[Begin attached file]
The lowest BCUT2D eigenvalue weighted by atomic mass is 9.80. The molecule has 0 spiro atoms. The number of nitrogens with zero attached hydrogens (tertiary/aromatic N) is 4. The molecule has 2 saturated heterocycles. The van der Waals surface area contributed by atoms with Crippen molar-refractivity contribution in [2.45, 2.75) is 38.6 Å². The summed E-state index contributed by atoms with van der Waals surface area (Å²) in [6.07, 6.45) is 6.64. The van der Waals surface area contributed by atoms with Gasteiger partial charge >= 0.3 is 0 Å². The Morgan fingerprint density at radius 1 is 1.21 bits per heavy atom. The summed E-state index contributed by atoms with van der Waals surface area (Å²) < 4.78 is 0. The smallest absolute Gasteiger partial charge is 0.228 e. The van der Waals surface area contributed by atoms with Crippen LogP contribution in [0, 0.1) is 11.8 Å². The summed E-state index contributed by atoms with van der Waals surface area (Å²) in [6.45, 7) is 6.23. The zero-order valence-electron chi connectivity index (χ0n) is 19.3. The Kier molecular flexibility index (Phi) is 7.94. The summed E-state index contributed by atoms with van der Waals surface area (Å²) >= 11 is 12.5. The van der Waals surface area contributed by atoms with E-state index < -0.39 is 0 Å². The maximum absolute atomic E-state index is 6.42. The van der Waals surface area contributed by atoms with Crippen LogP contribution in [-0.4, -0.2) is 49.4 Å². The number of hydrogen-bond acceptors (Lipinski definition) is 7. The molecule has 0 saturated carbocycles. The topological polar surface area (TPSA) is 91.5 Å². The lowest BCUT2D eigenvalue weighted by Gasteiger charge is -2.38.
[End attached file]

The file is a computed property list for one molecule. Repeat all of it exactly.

The lowest BCUT2D eigenvalue weighted by atomic mass is 9.80. The molecule has 0 spiro atoms. The number of nitrogens with zero attached hydrogens (tertiary/aromatic N) is 4. The molecule has 2 saturated heterocycles. The van der Waals surface area contributed by atoms with Crippen molar-refractivity contribution in [2.45, 2.75) is 38.6 Å². The summed E-state index contributed by atoms with van der Waals surface area (Å²) in [6.07, 6.45) is 6.64. The van der Waals surface area contributed by atoms with Gasteiger partial charge >= 0.3 is 0 Å². The Morgan fingerprint density at radius 1 is 1.21 bits per heavy atom. The summed E-state index contributed by atoms with van der Waals surface area (Å²) < 4.78 is 0. The smallest absolute Gasteiger partial charge is 0.228 e. The van der Waals surface area contributed by atoms with Crippen LogP contribution in [0, 0.1) is 11.8 Å². The summed E-state index contributed by atoms with van der Waals surface area (Å²) in [6.45, 7) is 6.23. The zero-order valence-electron chi connectivity index (χ0n) is 19.3. The Kier molecular flexibility index (Phi) is 7.94. The summed E-state index contributed by atoms with van der Waals surface area (Å²) >= 11 is 12.5. The van der Waals surface area contributed by atoms with E-state index < -0.39 is 0 Å². The maximum absolute atomic E-state index is 6.42. The van der Waals surface area contributed by atoms with Crippen LogP contribution in [-0.4, -0.2) is 49.4 Å². The number of hydrogen-bond acceptors (Lipinski definition) is 7. The molecule has 0 saturated carbocycles. The topological polar surface area (TPSA) is 91.5 Å². The lowest BCUT2D eigenvalue weighted by Gasteiger charge is -2.38.